The Evolution of the Kaizen Fellows Program
I first created this kind of leadership development program at Boeing. There, we trained a team of upwardly mobile employees and managers with executive potential, representing all major functional areas, to become experts both in Lean and leadership. These “expos” evolved into Boeing Production Systems Specialists (BPSS). The candidates were, among other things, required to work basically a 24/7 schedule for airline customers—an expectation similar to healthcare’s 24/7 work ethic to care for patients.
Over the course of two years, their education included about seven weeks in Japan, including a weeklong gemba kaizen seminar with hands-on work at Hitachi, Showa, Taiho, Hokushin, Yamatake, and Toyota. Candidates underwent intense training in time observations, cycle-time investigations, improvement implementation, standard work analysis, and documentation of results. Even more intense was a three week master sensei training seminar led by Sensei Nakao, president of Shingijutsu Global Consulting. I attended with our first BPSS team, whose members stood for hours to observe workers at various operations. Candidates were given grueling assignments to conduct “process at a glance” observations with minimal input from plant staff, and they provided detailed reports to Nakao. Other BPSS trips had them studying distribution kaizen, production preparation, supply-chain kanban, and the achievement of breakthrough changes and results. I later took this leadership development model, with refinements, to Virginia Mason Medical Center and Park Nicollet.
Building commitment and capacity
After beginning work with VMMC, I enlisted Dr. Gary Kaplan, CEO, and Mike Rona, president, to launch what I renamed the Kaizen Fellows program in 2004. Participants were nominated, with one cohort starting in 2004 and another the following year. We could not have asked for a more enthusiastic and committed group of leaders. Rona joined me in leading the first and second Kaizen Fellow study missions to Japan, and his final trip report described the group’s experience at Toyota—which Rona called the pièce de résistance of the trip. In his words,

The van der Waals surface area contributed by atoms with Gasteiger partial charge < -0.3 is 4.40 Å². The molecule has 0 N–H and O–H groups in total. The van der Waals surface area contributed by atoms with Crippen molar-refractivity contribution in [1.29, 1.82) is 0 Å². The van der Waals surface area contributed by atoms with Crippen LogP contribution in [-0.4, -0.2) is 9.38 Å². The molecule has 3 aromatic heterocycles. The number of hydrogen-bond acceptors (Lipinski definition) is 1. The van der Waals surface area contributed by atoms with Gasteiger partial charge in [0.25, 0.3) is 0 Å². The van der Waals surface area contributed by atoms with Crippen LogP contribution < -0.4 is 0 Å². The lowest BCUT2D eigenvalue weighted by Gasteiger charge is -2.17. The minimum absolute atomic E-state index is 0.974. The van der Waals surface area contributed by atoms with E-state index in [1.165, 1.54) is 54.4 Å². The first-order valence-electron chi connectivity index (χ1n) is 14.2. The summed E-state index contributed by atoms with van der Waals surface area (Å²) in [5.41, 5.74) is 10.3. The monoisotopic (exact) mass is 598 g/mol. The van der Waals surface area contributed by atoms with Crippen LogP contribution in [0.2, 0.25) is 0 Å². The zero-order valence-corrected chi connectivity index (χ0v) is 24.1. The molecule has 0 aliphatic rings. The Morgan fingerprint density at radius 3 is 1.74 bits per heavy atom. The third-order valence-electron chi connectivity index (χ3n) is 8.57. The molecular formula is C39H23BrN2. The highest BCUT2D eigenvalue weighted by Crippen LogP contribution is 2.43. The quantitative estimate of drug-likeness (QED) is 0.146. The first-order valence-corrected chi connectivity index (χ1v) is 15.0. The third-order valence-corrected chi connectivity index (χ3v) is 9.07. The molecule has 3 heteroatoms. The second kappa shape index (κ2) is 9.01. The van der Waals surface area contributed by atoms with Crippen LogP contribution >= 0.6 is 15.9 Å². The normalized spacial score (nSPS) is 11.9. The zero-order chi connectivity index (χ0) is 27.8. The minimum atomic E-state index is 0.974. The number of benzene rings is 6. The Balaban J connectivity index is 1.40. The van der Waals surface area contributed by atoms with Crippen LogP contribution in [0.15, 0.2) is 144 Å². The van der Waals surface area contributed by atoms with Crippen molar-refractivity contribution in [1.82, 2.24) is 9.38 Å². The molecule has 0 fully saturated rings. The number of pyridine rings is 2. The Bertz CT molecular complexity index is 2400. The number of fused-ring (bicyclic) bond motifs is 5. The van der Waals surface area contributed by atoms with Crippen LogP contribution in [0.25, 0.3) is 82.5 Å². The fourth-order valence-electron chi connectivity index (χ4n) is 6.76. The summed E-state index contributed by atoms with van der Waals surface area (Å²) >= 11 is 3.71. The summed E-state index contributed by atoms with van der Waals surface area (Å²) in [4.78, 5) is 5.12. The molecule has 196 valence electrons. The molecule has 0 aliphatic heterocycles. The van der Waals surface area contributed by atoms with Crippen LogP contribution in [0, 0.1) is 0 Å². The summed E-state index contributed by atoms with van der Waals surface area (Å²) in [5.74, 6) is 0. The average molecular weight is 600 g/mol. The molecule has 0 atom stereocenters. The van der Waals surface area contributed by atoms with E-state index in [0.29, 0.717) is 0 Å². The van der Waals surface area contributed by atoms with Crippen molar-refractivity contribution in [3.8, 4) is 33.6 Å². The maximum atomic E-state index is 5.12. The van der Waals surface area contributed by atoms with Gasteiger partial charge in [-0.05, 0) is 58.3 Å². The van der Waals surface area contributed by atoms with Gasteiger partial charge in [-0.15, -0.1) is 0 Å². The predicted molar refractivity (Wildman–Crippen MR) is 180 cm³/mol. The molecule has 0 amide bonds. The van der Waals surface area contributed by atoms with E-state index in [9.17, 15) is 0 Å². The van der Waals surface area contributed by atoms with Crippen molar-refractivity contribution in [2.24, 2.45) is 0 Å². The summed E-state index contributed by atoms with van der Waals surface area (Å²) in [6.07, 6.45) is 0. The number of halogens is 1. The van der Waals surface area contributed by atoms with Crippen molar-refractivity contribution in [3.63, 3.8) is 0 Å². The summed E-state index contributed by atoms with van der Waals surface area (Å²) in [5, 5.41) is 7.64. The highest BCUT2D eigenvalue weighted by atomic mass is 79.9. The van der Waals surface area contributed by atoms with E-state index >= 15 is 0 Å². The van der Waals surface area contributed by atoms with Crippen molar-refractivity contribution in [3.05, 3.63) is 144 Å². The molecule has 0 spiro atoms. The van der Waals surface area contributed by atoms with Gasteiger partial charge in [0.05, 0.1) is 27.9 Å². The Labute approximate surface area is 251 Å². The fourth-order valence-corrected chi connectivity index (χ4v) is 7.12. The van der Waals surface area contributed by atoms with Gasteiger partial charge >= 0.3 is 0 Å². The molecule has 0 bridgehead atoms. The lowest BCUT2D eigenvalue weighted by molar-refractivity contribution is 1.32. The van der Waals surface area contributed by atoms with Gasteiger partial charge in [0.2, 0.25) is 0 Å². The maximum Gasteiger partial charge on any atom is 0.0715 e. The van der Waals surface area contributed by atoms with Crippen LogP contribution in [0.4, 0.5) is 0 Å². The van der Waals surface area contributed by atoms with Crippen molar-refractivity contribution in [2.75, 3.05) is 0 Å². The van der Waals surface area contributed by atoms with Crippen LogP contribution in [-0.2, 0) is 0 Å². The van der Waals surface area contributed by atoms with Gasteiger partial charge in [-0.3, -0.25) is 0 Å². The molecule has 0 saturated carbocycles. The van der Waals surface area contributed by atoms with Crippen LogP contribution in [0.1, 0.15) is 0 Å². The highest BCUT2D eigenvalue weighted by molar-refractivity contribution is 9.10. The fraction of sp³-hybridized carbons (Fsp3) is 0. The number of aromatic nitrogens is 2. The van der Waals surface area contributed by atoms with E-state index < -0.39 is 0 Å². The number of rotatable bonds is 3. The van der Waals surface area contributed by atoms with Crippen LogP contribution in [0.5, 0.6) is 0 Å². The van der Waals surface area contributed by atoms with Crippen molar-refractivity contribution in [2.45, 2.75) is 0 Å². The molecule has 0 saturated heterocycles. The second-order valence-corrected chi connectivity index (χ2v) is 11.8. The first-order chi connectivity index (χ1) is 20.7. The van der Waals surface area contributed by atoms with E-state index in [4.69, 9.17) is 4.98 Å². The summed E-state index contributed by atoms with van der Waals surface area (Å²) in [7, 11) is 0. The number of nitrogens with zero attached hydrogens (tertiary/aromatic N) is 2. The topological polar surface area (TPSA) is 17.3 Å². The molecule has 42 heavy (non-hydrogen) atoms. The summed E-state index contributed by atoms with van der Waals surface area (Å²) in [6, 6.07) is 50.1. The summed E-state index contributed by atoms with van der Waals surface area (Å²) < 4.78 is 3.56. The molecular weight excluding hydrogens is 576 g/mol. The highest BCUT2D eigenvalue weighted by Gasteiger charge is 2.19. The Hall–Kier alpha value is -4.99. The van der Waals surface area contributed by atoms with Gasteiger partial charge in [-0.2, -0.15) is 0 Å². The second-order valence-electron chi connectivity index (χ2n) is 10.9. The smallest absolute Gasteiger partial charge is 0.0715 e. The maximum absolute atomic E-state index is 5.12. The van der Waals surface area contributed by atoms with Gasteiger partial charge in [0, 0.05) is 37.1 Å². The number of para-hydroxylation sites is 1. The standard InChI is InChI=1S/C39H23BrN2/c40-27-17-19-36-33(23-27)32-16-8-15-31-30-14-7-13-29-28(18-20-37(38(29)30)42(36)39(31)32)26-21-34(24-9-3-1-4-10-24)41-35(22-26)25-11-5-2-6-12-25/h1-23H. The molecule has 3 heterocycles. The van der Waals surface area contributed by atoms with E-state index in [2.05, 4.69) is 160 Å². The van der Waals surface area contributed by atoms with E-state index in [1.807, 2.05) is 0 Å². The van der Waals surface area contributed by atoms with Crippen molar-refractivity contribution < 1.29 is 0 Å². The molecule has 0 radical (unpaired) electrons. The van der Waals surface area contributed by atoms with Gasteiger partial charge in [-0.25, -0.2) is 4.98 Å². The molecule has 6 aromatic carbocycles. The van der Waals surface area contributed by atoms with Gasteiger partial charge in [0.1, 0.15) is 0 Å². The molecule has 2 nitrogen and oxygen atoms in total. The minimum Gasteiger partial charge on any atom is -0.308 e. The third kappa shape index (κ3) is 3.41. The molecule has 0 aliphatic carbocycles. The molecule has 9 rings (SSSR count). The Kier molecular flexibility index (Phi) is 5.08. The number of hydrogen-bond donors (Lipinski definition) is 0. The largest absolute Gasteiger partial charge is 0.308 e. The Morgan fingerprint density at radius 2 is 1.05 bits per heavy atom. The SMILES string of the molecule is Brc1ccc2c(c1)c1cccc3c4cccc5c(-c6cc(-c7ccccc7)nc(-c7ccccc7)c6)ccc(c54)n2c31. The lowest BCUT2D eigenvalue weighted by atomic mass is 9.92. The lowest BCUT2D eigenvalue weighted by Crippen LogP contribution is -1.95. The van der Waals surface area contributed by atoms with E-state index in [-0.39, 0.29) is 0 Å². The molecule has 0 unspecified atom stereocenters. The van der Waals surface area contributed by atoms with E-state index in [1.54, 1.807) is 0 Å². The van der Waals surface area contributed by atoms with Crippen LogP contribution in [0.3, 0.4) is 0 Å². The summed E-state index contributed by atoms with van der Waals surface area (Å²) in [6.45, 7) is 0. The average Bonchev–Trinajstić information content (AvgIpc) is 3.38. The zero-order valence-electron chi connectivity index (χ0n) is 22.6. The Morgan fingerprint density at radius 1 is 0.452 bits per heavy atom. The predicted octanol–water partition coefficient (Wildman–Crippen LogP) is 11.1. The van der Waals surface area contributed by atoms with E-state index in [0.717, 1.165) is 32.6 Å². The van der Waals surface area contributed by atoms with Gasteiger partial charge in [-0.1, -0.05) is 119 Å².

“The complete and grand finale of TPS implemented synchronicity and harmony of man, machine, technology, and the customer, made possible through product innovation, focus on people, respect, community, society, and the world. . . . We have only a stronger commitment to the Virginia Mason Production System and the promises it holds for our patients and our staff. Even more importantly, it became even more apparent to us on this trip that the success of Virginia Mason in fully and successfully implementing VMPS is essential to changing healthcare in our country.”
This kind of intense educational (and psychological) conversion has been so effective at forging outstanding leaders, with immense commitment to Lean, that a Kaizen Fellows program continues as a key JBA consulting recommendation everywhere we go. We implemented the same process in Canada at Saskatchewan Province which included a very focused and intensive program beginning with the development of three senior managers in Saskatoon Region. Their initial training included week long sessions on the factory floor in the USA at fortune 500 companies.